Board Chair Statement

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Geographic Area Served

NATIONAL
World Ocean School serves the Greater Boston area primarily, as well as serving students in greater New England, Mid-Atlantic, and the U.S Virgin Islands. 

Organization Categories

  1. Youth Development - Youth Development Programs
  2. Education - Secondary & High Schools
  3. Youth Development - Youth Centers and Clubs (includes Boys/Girls Clubs)- Multipurpose

Independent research has been conducted on this organization's theory of change or on the effectiveness of this organization's program(s)

Yes

Programs

International Summer Learning Program

This program is a 30-day voyaging program aboard Roseway from Boston to Nova Scotia for 22 young adults, ages 16-22, from Boston Day and Evening Academy, a competency-based high school, and Boston Green Academy. These students are behind a grade level and working to meet competencies necessary to progress to the next grade. Designed to help these students reach their targeted grade level, this program provides structured academic support through intensive hands-on lessons that require engagement, self-discovery, and motivation. By taking students out of their normal routine, which for many is disruptive and negative, and immersing them in a completely new environment removed from distractions, they engage in a new way—perhaps a way they did not know they could. They discover the important role that each of them plays in the community aboard the ship. Here students succeed in academics and community-building and their progress is profound and lasting.

Budget  $132,000.00
Category  Youth Development, General/Other
Population Served Adolescents Only (13-19 years) College Aged (18-26 years)
Program Short-Term Success  This program will demonstrate primarily the outcomes of increasing STEM achievement and engagement; developing student socio-emotional skills and increasing student efficacy by building skills and competencies; strengthening the effectiveness of school-community partnerships; and promoting student health and wellness. The short term success of this program will be measured by how many of the 22 students can progress to their next grade level as needed following the completion of this program. Additionally, those who can continue on with their education and ultimately graduate.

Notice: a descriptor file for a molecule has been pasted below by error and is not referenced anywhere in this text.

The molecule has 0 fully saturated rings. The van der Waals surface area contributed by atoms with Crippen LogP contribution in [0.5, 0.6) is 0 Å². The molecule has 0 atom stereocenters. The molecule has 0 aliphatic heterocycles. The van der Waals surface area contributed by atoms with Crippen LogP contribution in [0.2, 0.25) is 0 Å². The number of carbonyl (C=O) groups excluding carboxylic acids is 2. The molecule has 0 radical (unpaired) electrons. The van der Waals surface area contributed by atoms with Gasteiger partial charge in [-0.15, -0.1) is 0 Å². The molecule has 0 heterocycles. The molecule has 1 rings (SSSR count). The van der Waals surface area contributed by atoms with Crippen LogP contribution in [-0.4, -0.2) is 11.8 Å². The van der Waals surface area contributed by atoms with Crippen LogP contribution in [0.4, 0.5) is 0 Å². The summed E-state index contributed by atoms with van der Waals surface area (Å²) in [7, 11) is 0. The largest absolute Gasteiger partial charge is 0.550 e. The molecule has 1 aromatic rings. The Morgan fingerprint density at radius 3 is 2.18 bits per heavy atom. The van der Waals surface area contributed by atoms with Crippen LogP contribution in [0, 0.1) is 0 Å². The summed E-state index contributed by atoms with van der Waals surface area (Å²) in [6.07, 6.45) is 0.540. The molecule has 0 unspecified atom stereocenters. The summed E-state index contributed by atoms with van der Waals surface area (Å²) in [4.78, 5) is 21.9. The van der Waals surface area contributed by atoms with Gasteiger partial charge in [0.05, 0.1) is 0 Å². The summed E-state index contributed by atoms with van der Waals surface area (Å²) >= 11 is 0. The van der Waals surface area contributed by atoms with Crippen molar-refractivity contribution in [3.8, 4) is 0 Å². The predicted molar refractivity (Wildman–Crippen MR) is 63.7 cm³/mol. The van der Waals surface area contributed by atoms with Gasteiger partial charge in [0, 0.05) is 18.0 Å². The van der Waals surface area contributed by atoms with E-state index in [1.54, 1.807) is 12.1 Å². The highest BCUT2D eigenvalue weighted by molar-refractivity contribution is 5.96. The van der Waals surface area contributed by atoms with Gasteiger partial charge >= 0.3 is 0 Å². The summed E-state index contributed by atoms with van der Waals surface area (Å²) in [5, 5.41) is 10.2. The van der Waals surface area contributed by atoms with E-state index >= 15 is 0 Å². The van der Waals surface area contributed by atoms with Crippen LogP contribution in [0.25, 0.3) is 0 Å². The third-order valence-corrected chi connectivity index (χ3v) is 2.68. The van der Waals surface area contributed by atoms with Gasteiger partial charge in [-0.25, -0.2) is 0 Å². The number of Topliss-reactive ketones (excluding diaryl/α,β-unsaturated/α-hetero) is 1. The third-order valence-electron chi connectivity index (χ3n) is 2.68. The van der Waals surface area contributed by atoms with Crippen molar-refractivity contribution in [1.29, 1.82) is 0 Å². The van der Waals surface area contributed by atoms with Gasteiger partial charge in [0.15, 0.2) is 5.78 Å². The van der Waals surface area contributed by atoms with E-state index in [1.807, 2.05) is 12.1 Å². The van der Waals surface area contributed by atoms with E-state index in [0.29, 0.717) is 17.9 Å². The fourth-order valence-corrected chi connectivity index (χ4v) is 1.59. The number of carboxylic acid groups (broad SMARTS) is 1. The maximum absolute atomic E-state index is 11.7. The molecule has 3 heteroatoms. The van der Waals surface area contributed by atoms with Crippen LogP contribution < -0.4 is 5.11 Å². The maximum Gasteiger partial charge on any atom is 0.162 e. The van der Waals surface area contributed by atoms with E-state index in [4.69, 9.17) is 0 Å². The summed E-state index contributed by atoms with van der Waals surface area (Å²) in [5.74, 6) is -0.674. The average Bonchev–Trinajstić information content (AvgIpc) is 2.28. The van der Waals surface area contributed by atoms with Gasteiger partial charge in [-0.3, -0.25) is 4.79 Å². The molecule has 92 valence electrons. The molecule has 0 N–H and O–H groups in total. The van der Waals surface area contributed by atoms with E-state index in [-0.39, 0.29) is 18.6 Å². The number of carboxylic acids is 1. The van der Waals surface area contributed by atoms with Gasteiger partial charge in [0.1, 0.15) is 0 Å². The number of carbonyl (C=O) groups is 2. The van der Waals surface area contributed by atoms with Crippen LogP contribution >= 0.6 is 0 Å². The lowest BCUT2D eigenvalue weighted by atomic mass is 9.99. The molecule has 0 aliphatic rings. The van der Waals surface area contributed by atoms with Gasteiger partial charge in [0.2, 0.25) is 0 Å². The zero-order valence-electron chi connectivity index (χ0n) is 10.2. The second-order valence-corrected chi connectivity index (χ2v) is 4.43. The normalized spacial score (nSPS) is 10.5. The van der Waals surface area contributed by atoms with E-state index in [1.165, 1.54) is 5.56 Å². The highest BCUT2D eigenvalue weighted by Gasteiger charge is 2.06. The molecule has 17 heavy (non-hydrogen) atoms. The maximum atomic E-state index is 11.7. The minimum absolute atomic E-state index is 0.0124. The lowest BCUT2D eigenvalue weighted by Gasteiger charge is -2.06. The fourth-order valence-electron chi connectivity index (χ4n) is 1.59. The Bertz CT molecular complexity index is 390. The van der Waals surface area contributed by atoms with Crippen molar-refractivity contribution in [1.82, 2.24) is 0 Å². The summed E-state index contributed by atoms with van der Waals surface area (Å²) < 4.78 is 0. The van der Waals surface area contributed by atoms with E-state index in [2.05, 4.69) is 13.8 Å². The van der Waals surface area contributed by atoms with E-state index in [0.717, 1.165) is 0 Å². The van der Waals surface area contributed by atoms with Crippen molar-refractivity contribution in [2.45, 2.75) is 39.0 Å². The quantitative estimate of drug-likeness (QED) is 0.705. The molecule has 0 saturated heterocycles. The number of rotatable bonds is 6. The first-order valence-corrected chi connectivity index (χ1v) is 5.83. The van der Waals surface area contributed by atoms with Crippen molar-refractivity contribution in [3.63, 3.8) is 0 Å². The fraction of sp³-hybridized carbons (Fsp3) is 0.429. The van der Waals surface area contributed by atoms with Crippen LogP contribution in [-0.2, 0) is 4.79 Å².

Program Long-Term Success 

Unlike traditional classrooms where our students may not be successful, learning aboard Roseway builds meta-cognitive skills such as communication, teamwork, creativity, and time management. Also, because this summer program supports students to succeed in competency-based assessment, students are able to demonstrate knowledge by meeting common core benchmarks within the summer learning modules allowing them to move into a new academic year with the progress they need.

Our goal is to inspire and nurture a passion for learning and impactful contribution, encouraging a desire to be part of healthy and respectful communities. Ultimately we will know long term success by building strong relationships with your students that exist beyond the program so that we can track that 100% of our students making positive contributions to their communities.
Program Success Monitored By 

Assessment is taking place throughout the program. With strong role models aboard (a ratio of 1:4 professional crew to student) and a safe space in which to live, study, and work, their progress of students is profound and lasting. By working in small groups and taking on specific tasks with the support and guidance of the educators, students succeed in both academics and the community aboard because of the environment they are in. Additionally, we work individually with each program partner to assess our specific program for that site and grade level, relying on feedback from teachers and staff at the individual schools to share feedback.

Examples of Program Success